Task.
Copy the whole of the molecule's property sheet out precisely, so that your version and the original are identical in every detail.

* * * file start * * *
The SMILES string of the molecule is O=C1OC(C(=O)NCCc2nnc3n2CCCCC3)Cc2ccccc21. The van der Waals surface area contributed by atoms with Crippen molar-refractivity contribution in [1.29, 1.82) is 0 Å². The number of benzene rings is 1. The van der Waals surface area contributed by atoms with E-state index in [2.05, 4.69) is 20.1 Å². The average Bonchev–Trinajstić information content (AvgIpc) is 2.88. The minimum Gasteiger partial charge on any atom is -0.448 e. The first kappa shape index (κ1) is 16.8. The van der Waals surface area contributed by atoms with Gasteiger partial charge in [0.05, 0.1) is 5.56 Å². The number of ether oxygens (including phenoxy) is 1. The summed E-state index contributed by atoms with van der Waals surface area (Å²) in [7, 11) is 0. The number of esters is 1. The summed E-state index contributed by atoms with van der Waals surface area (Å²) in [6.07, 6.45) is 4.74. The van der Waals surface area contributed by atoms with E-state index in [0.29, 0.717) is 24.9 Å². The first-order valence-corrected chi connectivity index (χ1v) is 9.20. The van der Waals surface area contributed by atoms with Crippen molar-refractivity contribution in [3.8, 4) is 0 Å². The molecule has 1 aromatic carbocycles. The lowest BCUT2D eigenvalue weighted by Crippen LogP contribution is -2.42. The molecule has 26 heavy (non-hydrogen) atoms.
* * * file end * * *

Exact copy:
The SMILES string of the molecule is O=C1OC(C(=O)NCCc2nnc3n2CCCCC3)Cc2ccccc21. The van der Waals surface area contributed by atoms with Crippen molar-refractivity contribution in [1.29, 1.82) is 0 Å². The number of benzene rings is 1. The van der Waals surface area contributed by atoms with E-state index in [2.05, 4.69) is 20.1 Å². The average Bonchev–Trinajstić information content (AvgIpc) is 2.88. The minimum Gasteiger partial charge on any atom is -0.448 e. The first kappa shape index (κ1) is 16.8. The van der Waals surface area contributed by atoms with Gasteiger partial charge in [0.05, 0.1) is 5.56 Å². The number of ether oxygens (including phenoxy) is 1. The summed E-state index contributed by atoms with van der Waals surface area (Å²) in [7, 11) is 0. The number of esters is 1. The summed E-state index contributed by atoms with van der Waals surface area (Å²) in [6.07, 6.45) is 4.74. The van der Waals surface area contributed by atoms with E-state index in [0.29, 0.717) is 24.9 Å². The first-order valence-corrected chi connectivity index (χ1v) is 9.20. The van der Waals surface area contributed by atoms with Crippen molar-refractivity contribution in [3.8, 4) is 0 Å². The molecule has 1 aromatic carbocycles. The lowest BCUT2D eigenvalue weighted by Crippen LogP contribution is -2.42. The molecule has 26 heavy (non-hydrogen) atoms.